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The Gaslight Anthem - American Slang

The Gaslight Anthem, American Slang

Review by Jack Foley

IndieLondon Rating: 4.5 out of 5

HOW do you go about following up an album as successful as The ’59 Sound?

Well, if you’re The Gaslight Anthem, then it’s broaden your sound, draw on the factors that led the likes of NME, Kerrang! and Q Magazine to hail it as one of the best albums of the year, and add a sprinkling of The Killers and Bruce Springsteen into the mix.

The result? A kick-ass follow-up LP in the form of American Slang!

Bucking expectation, the new LP from New Jersey’s favourite sons is a barnstorming rock album that’s brimming with great numbers.

Having stepped up into the big leagues with that last album, and shared stage time with The Boss, The Gaslight Anthem appear more confident in their ability to continue to fill stadiums and have delivered some suitably majestic anthems to match their status.

The songs on American Slang – produced with the help of Ted Hutt once again – combine classic American songwriting values with elements of soul and radio-friendly pop rock. They’re rich in melody, alive with instant appeal, and driven by some terrific guitar work.

Vocally, Brian Fallon’s emphatic delivery echoes both Springsteen in his pomp and Brandon Flowers with all his extravagance.

But instrumentally, songs draw on alternative rock and punk rock elements that are both rousing and inspired.

Album opener and title track American Slang sets the standard and is defined early by its signature riff – a skyscraper in every sense that really does inspire awe. It’s capped by a memorable, sing-along chorus.

But it’s followed by the fusion of punk rock energy and classic rock values that is Stay Lucky and the foot-stompingly brilliant Bring It On… a proper anthem in waiting with more great riffs and a pounding drum loop that’s really, really rousing.

If the first three songs share a lot of similarities in terms of structure and form, however, evidence of their diversity is quickly injected with The Diamond Church Street Choir, a fun slice of soul-rock that combines a playful central riff with some finger-clicking beats and a rollicking good chorus. It’s one of the most insanely catchy rock tracks of the year that’ll have you singing along in next to no time.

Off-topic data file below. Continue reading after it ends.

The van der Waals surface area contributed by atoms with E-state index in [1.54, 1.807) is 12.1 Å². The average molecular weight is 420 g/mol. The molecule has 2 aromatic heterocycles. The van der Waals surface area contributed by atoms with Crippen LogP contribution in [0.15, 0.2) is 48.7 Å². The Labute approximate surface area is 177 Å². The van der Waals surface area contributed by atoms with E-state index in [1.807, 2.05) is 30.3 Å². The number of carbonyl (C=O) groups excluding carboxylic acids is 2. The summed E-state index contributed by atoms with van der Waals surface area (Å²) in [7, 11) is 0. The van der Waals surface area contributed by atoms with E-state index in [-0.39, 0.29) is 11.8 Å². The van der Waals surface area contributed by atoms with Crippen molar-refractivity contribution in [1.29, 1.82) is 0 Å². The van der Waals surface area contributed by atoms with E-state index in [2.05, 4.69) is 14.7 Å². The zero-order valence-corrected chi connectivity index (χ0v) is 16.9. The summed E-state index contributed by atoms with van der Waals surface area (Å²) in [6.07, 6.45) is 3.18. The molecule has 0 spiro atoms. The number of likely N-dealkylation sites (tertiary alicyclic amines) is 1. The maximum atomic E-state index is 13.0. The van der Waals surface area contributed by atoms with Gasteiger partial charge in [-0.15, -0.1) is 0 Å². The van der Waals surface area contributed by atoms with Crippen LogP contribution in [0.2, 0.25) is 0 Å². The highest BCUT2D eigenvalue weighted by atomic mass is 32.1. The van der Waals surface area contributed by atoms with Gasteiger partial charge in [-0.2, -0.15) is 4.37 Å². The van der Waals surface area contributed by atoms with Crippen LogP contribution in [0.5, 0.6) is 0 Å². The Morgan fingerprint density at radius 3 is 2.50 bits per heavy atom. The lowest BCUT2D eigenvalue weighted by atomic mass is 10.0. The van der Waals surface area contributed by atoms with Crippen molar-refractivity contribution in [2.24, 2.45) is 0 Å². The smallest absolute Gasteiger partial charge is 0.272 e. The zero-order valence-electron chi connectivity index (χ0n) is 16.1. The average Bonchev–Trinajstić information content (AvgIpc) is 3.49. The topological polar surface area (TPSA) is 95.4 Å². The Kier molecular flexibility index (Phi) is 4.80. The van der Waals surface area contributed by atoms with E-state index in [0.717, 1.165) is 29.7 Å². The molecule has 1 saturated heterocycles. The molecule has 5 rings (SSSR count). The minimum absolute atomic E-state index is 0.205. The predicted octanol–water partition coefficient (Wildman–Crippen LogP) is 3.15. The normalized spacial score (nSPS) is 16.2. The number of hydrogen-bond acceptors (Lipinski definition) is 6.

The Queen Of Lower Chelsea, meanwhile, drops a Clash-inspired punk rock riff that’s similarly mouthwatering… thereby delivering yet another of the album’s many highlights.

And Orphans returns to the full-blooded American rock sound that owes so much to their love of Springsteen, belting out of the stereo in no-nonsense fashion.

Boxer bombards you with some hard-hitting, rapid-fire drum loops and guitar licks that maintain the energy, while Old Haunts even adopts a grungy feel to the guitar-work, thereby delivering another gutsy anthem.

And The Spirit of Jazz unfolds at a cracking pace to underline the stadium-sized sound and ambition of the LP… complete with radio-friendly melodies and excellent vocal delivery.

And that just leaves album closer, We Did It When We Were Young… the quiet[er] moment – a brooding, slow-burner of epic U2 proportions that leaves you with no doubt that you’ve just heard another classic album from them.

The Gaslight Anthem have, in our opinion, delivered another of the year’s best LPs!

Download picks: American Slang, Bring It On, The Queen of Lower Chelsea, The Diamond Church Street Choir, Boxer, We Did It When We Were Young

Track listing:

  1. American Slang
  2. Stay Lucky
  3. Bring It On
  4. The Diamond Church Street Choir
  5. The Queen of Lower Chelsea
  6. Orphans
  7. Boxer
  8. Old Haunts
  9. The Spirit of Jazz
  10. We Did It When We Were Young